Mall Story

mallDo you still visit the mall? We do because it’s a place to walk when the weather is bad. But we don’t actually buy anything at the mall because the prices are higher since the stores have to pay rent equivalent to Venezuela’s annual budget.

Today is a rainy day so my son and I used the mall to kill some time and get some exercise. As we walked along the concourses we passed one store after another all missing the same thing: customers. The hangdog looks of the bored clerks, ahem, associates, ahem kids earning money to feed their Starbucks habits, is pretty pitiful. As you walk by they stare at you with the same longing a Millennial might have for a 3-hour work day. Indeed, no one’s holding anything besides a latte’, a baby stroller or pretzel. Actual merchandise purchases? None, unless you count a box of Cinnabons.

Stores for overpriced purses, Native American blankets and trinkets, tea, popcorn, tuxedos, $200 jeans, ladies evening wear, faux diamond jewelry, candles, make up, fudge, cases for smartphones, eyebrow knitting and shoes, shoes, shoes, shoes. All sorts of things, but no one to buy them. Even the anchor stores appear adrift. As we buzzed through one to get to the exit a hopeful sales person begs to help me.  When you politely respond, “sorry, just making a beeline for my car,” their face sags as if you just insulted their kicky little name badge.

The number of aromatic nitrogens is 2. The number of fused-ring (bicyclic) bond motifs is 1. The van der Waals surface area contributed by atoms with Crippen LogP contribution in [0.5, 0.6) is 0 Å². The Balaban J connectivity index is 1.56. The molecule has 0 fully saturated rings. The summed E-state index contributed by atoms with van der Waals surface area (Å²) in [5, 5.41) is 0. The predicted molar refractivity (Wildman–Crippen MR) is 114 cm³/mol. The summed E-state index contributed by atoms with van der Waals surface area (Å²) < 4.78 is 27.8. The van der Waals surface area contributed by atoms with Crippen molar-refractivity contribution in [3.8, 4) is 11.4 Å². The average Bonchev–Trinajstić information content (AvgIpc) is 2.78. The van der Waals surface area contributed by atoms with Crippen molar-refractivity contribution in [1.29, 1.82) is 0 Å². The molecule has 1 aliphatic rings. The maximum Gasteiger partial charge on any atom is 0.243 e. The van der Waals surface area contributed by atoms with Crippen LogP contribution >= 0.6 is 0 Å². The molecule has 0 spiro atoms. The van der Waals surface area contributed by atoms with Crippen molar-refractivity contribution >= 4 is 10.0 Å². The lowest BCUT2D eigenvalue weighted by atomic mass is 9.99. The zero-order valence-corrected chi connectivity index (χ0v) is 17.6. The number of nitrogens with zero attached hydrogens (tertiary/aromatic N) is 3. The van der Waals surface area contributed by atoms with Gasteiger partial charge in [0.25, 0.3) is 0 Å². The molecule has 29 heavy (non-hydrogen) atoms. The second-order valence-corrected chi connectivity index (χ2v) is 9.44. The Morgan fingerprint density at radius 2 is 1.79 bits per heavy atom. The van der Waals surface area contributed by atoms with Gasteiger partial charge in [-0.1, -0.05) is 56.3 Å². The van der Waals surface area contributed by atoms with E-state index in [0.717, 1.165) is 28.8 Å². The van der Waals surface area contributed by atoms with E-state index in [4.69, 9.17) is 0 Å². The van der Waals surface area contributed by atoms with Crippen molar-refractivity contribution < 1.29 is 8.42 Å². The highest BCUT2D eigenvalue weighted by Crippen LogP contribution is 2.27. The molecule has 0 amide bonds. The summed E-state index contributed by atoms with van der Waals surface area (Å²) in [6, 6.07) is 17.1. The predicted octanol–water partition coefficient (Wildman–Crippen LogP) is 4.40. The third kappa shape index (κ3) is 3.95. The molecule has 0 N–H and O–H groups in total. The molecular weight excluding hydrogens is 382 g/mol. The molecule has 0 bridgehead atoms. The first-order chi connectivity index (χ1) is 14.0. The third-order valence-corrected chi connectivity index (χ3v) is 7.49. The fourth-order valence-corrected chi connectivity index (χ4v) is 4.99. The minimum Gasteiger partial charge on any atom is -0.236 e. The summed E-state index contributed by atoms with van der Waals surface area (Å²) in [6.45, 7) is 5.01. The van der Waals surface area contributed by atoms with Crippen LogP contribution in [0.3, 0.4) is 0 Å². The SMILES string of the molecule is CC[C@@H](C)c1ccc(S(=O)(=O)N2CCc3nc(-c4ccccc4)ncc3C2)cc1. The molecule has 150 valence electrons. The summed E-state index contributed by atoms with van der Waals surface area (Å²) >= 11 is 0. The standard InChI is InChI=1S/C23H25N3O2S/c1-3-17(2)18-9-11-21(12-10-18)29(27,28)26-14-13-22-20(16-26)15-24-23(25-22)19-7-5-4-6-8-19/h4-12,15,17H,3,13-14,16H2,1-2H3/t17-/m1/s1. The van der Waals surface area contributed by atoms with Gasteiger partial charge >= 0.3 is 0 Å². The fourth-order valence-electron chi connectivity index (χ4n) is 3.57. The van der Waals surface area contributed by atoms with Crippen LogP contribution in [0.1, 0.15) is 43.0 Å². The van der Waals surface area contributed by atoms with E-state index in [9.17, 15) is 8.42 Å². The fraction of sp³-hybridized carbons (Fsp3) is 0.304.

I’m not ashamed to admit I’m old enough to remember a time before enclosed shopping malls and they were fun, festival-like market places. But when erstwhile open air centers, like Green Acres and Roosevelt Field on Long Island  were “malled” they instantly became popular destinations jammed with actual shoppers. Yeah, we bought things. Malls were also places we could drive to and hang out just after we received our drivers licenses. Now, they’re as cool as MySpace, populated mainly by speed walkers who would just as soon mow you down rather than avoid a collision that threatens to slow their pace.

Yes, malls are still jammed with Christmas shoppers but it’s not the same. In the 70’s when we lived in Central New York State we’d make a 30-mile trip to Syracuse and power shop at Fairmount Fair or Shoppingtown Dewitt. We’d buy so much we’d have to make several trips to the car to dump our bags and dive back in for more. Both malls are now dead and we do most of our shopping online or at strip centers where prices are better and you can zip in and out without having to endure walking by the screaming at the kid’s play place.

It’s still a kick to walk around the mall once in awhile, but I really don’t buy anything except maybe a snack or a drink from a vending machine. Although it is a little bit of fun when one of those obnoxious kids working at a pushcart attempts to stick a sample of “essence of tripe” under your nose, you advise them “get that away from me! It triggers my recurring flesh-eating bacteria.” It’s all in good fun.



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